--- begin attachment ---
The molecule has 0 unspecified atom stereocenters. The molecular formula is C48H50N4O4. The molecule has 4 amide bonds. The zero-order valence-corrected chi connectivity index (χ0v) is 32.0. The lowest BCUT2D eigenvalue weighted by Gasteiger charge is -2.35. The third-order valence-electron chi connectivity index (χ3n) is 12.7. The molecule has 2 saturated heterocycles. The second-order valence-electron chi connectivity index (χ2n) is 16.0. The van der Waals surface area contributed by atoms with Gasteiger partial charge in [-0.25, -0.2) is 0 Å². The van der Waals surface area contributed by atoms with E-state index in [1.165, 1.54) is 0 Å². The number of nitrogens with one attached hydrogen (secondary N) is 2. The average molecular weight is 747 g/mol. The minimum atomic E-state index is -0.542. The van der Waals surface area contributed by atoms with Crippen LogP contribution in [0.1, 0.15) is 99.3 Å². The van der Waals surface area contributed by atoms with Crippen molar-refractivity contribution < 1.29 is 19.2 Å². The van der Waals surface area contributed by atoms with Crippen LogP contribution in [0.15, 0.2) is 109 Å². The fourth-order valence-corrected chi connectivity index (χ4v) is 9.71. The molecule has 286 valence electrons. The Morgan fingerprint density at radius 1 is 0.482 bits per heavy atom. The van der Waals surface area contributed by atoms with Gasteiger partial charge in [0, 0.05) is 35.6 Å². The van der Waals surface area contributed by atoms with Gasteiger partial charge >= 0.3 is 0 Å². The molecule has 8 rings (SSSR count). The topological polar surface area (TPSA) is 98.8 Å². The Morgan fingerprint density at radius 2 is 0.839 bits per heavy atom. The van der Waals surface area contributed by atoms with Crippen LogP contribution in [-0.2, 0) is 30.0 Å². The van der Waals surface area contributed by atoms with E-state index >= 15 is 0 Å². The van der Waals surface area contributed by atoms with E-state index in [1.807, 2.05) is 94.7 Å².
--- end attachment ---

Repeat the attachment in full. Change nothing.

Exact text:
The molecule has 0 unspecified atom stereocenters. The molecular formula is C48H50N4O4. The molecule has 4 amide bonds. The zero-order valence-corrected chi connectivity index (χ0v) is 32.0. The lowest BCUT2D eigenvalue weighted by Gasteiger charge is -2.35. The third-order valence-electron chi connectivity index (χ3n) is 12.7. The molecule has 2 saturated heterocycles. The second-order valence-electron chi connectivity index (χ2n) is 16.0. The van der Waals surface area contributed by atoms with Gasteiger partial charge in [-0.25, -0.2) is 0 Å². The van der Waals surface area contributed by atoms with E-state index in [1.165, 1.54) is 0 Å². The number of nitrogens with one attached hydrogen (secondary N) is 2. The average molecular weight is 747 g/mol. The minimum atomic E-state index is -0.542. The van der Waals surface area contributed by atoms with Crippen LogP contribution in [0.1, 0.15) is 99.3 Å². The van der Waals surface area contributed by atoms with Crippen molar-refractivity contribution < 1.29 is 19.2 Å². The van der Waals surface area contributed by atoms with Crippen LogP contribution in [0.15, 0.2) is 109 Å². The fourth-order valence-corrected chi connectivity index (χ4v) is 9.71. The molecule has 286 valence electrons. The Morgan fingerprint density at radius 1 is 0.482 bits per heavy atom. The van der Waals surface area contributed by atoms with Gasteiger partial charge in [0, 0.05) is 35.6 Å². The van der Waals surface area contributed by atoms with Gasteiger partial charge >= 0.3 is 0 Å². The molecule has 8 rings (SSSR count). The topological polar surface area (TPSA) is 98.8 Å². The Morgan fingerprint density at radius 2 is 0.839 bits per heavy atom. The van der Waals surface area contributed by atoms with Crippen LogP contribution in [-0.2, 0) is 30.0 Å². The van der Waals surface area contributed by atoms with E-state index >= 15 is 0 Å². The van der Waals surface area contributed by atoms with E-state index in [1.807, 2.05) is 94.7 Å².